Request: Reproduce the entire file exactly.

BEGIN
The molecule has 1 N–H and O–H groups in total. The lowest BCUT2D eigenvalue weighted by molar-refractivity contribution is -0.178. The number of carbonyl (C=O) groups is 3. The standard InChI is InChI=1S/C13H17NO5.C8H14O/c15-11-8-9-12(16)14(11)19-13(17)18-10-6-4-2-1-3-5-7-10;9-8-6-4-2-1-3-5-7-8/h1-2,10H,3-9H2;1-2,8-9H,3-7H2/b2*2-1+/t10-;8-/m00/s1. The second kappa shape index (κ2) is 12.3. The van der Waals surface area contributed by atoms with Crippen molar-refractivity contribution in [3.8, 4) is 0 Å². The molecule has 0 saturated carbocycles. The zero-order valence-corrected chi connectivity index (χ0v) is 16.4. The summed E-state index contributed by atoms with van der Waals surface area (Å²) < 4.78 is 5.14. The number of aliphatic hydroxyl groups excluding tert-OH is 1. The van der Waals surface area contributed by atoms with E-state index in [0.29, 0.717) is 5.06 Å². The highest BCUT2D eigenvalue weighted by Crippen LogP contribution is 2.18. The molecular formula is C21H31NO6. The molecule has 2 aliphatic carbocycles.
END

The molecule has 1 N–H and O–H groups in total. The lowest BCUT2D eigenvalue weighted by molar-refractivity contribution is -0.178. The number of carbonyl (C=O) groups is 3. The standard InChI is InChI=1S/C13H17NO5.C8H14O/c15-11-8-9-12(16)14(11)19-13(17)18-10-6-4-2-1-3-5-7-10;9-8-6-4-2-1-3-5-7-8/h1-2,10H,3-9H2;1-2,8-9H,3-7H2/b2*2-1+/t10-;8-/m00/s1. The second kappa shape index (κ2) is 12.3. The van der Waals surface area contributed by atoms with Crippen molar-refractivity contribution in [3.8, 4) is 0 Å². The molecule has 0 saturated carbocycles. The zero-order valence-corrected chi connectivity index (χ0v) is 16.4. The summed E-state index contributed by atoms with van der Waals surface area (Å²) < 4.78 is 5.14. The number of aliphatic hydroxyl groups excluding tert-OH is 1. The van der Waals surface area contributed by atoms with E-state index in [0.29, 0.717) is 5.06 Å². The highest BCUT2D eigenvalue weighted by Crippen LogP contribution is 2.18. The molecular formula is C21H31NO6. The molecule has 2 aliphatic carbocycles.